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Balancing the Art with the BusinessBalancing the Art with the Business
By Christopher Stollar
Charlie Webb, 7, (center) practices tae kwon do with fellow classmates at Martial Arts America on Wednesday. The studio is moving from its Main Street location to a building in the Gateway area with a larger studio space in May. SAM KARP / The Springfield News
Starting work at night, they bow, tighten their belts and fight men, women and children until the sweat falls from their faces.
Bill Xiaihos and Gary Martin are the martial arts masters -- and businessmen -- of Springfield. While both have observed an increase in students and revenue, the masters daily battle the balance between teaching an ancient art and running a business in a capitalist world that demands efficiency.
"The primary motivation can't be money," said Bill Xiaihos, the second-degree black belt master of Eastgate Kenpo Karate at 4404 Main St. in Springfield. "But it's always a balance. We need to provide a valuable program to our students to not sacrifice quality while keeping the doors open."
Xiaihos has taught at Eastgate Kenpo Karate for four years. At age 15, he began training under other masters at the school, and he received his black belt nine years later. Xiaihos's 140 students meet regularly, up to six times a week, learning the art of grappling, kicking and weaponry.
Over the years, Xiaihos has watched his studio expand, but he strives to keep the art alive. The master requires all of his students to meet set standards of form and technique before advancing to the next belt. Xiaihos worries about schools that care primarily about money, testing their students once a month and churning out black belts within a year.
"It's greed," Xiaihos said. "Like any industry, you see the good and the bad. Many provide outstanding service, but I know people who are not able to manage (the balance). Quality and consistency suffers as a result."
Jesse Soto, a 19-year-old brown belt instructor who has studied at Eastgate Kenpo Karate for about 10 years, respects his master's philosophy of business.
"At Kenpo, you won't see black belts until they've been training for six to 10 years," Soto said. "(Xiaihos) is very good at ... the business side of it, affecting all personalities and types."
The parents agreed with Soto.
"A 6-year-old black belt doesn't mean anything," said Lisa Gagnon of Springfield. "Here they have to work for it. The quality is excellent."
Cory Earley, a first degree blue belt from Springfield, also appreciates his instructor's teaching.
"(Soto) is a really good instructor and good at everything," Earley said.
Two blocks down the road lies Martial Arts America, home to Master Gary Martin.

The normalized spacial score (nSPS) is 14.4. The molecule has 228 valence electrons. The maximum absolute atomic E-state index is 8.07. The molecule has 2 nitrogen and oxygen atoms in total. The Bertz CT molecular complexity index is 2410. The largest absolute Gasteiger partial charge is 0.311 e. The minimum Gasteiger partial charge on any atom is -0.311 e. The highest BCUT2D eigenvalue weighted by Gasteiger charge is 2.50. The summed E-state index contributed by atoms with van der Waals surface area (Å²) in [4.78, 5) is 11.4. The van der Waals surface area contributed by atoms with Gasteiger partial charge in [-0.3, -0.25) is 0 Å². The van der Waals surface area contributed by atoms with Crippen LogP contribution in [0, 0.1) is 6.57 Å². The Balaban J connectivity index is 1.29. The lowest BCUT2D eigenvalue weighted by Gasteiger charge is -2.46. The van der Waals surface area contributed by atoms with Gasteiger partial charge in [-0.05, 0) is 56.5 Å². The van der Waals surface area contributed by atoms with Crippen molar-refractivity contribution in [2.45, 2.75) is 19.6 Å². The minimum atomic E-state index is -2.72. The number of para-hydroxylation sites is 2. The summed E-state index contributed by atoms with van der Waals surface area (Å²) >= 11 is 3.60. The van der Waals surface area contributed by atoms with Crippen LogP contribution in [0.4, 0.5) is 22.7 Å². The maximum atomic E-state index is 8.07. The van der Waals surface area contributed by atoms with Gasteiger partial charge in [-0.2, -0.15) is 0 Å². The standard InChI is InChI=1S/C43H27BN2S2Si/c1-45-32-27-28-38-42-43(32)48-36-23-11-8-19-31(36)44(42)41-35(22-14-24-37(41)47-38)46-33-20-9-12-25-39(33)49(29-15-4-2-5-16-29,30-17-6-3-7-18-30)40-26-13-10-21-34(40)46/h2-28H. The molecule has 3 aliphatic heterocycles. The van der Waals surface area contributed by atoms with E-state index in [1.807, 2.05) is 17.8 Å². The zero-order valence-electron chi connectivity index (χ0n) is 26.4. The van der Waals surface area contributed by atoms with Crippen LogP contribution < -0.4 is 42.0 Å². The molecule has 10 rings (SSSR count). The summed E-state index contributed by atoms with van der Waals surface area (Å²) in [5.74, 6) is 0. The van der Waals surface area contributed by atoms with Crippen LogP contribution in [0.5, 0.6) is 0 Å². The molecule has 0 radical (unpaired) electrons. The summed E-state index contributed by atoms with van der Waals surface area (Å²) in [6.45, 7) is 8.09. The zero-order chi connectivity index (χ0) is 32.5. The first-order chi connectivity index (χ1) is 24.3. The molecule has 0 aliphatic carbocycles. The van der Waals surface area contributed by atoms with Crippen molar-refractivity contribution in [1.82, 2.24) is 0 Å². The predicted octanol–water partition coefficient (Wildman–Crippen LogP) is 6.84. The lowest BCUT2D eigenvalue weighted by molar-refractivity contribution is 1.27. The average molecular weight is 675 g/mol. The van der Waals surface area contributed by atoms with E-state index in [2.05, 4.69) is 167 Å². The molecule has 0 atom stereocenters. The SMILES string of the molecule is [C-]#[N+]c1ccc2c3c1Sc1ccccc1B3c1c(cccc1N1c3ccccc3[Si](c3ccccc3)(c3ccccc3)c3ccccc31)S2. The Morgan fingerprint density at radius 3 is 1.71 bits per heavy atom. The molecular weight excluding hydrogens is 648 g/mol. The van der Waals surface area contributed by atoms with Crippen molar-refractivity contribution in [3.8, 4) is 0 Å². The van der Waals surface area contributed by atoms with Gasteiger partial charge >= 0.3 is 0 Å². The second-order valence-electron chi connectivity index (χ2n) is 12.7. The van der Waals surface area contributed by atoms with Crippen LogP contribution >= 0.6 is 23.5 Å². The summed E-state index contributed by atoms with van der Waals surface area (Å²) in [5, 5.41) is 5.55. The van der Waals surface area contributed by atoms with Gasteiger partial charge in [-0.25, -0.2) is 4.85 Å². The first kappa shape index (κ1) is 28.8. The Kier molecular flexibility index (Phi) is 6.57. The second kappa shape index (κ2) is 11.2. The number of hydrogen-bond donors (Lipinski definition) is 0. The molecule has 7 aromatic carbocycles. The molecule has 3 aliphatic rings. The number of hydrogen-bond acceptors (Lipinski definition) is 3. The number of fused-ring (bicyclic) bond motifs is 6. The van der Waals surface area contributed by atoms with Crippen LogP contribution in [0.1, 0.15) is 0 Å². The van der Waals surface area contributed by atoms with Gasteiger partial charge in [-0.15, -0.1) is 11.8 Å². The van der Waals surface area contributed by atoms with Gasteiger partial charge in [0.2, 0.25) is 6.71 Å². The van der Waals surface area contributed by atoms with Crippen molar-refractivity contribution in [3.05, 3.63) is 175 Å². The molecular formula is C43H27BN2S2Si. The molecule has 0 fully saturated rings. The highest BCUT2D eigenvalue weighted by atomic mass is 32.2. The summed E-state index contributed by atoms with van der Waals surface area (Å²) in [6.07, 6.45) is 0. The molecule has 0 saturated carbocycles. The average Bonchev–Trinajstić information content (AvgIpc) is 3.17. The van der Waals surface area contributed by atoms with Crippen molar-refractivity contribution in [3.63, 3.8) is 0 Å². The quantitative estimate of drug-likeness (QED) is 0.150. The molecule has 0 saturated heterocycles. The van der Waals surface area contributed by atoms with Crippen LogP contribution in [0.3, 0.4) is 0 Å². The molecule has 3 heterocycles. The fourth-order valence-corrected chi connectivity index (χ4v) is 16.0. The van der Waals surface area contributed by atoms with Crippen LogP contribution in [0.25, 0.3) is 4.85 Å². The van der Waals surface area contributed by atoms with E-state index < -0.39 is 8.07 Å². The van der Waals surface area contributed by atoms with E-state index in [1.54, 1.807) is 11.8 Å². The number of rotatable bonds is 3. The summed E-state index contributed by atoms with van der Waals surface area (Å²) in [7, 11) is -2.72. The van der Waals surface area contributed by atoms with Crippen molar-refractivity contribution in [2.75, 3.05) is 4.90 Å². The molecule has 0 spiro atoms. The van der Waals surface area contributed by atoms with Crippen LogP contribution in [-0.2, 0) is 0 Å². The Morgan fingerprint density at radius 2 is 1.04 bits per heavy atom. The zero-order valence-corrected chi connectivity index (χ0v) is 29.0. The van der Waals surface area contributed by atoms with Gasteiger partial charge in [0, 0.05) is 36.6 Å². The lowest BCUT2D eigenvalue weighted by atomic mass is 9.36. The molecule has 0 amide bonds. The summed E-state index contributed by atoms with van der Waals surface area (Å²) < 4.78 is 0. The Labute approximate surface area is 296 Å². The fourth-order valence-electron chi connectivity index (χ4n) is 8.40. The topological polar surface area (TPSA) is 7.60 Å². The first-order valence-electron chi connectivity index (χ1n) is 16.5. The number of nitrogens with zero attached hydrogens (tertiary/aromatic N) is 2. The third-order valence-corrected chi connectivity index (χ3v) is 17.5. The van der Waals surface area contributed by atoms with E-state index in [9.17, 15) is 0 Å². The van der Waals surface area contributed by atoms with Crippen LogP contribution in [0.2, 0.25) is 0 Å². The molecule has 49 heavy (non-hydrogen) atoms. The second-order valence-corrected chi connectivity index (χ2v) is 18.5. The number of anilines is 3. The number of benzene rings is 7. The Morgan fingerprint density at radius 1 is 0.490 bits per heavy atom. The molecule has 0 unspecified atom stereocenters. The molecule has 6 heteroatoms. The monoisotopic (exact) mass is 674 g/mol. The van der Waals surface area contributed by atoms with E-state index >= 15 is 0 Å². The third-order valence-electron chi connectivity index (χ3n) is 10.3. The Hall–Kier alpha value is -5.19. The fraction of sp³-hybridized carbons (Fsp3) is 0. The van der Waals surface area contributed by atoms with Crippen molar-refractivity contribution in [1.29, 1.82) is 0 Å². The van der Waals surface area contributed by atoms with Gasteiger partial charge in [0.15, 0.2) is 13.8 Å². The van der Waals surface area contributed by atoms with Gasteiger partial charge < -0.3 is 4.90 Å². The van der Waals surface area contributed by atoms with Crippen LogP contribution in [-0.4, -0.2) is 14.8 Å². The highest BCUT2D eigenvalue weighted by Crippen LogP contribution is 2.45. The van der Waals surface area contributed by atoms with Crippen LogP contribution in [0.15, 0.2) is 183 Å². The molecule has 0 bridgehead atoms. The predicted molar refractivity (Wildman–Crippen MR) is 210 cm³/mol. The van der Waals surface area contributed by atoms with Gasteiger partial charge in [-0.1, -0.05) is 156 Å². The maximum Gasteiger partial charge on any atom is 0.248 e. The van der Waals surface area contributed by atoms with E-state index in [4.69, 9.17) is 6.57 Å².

As a student, Martin primarily trained under Tae Hong Choi, a grand master from Korea who taught at a school in Portland. With a fifth-degree black belt in tae kwon do, a first-degree black belt in karate and more than 25 years of training, Martin now teaches 553 students in three different studios, including one in Eugene and Harrisburg.
Like Xiaihos, Martin has also watched his school grow. The increase has prompted Martin to relocate his Main Street studio to a larger building in the Gateway area by May 3. Martial Arts America held its final class at 4660 Main St. Wednesday night.
While capital has expanded, Martin believes the rising pressures and financial demands have not distorted the art. The master requires all of his instructors to receive education in training and an internationally certified black belt before teaching.
The students themselves must meet set time and skill requirements before advancing to a new belt. Their parents must also attest to their grades and attitudes at home. A student will typically receive a black belt after four years of consistent training.
"My goal is not just to make a high quality black belt," Martin said. "I look at character ... (Martial arts) is more than just kicking and punching. It's about improving confidence, self-control and humility. You can't do that in six months."
Martin believes that the time, skill and character requirements ease the tension between art and business.
"It's possible to maintain high quality and be able to manage our business effectively and efficiently," Martin said. "People assume we're a belt factory because of the number of students. But we have systems in place that ensure we can have a lot of people on the mat while maintaining high quality."
The parents praise Martin's philosophy of business.
"I've been impressed with the teaching," said Nancy Alaneda of Springfield. "The brown and black belt (instructors) are good. They have to pass criteria first. (They) teach respect and fun with encouragement."
The students have also found value in the classes.
"(Martial arts) gives you more self-confidence during tests," said Eric Thompson, a 14-year-old brown belt from Springfield. "The instructors are very good. They push you hard."
Andrew Arens, a 13-year-old brown belt instructor from Springfield, agreed with Thompson.
"I love the fact that it's not easy," Arens said. "It's not very fun if it's easy."
With comments like these, neither Master Martin or Master Xiaihos could imagine teaching any other art -- or running any other business.
"I've never looked at what I do as a job," Martin said. "It's my life ... Martial arts changes lives. It does things for people that nothing else has ... I love seeing a 10-year-old kid come in, having trouble with school and problems with peers and completely change. I can't think of anything else a person could do that would be more rewarding."
Looks like a promising school, then I seem comments from "young" brown belts?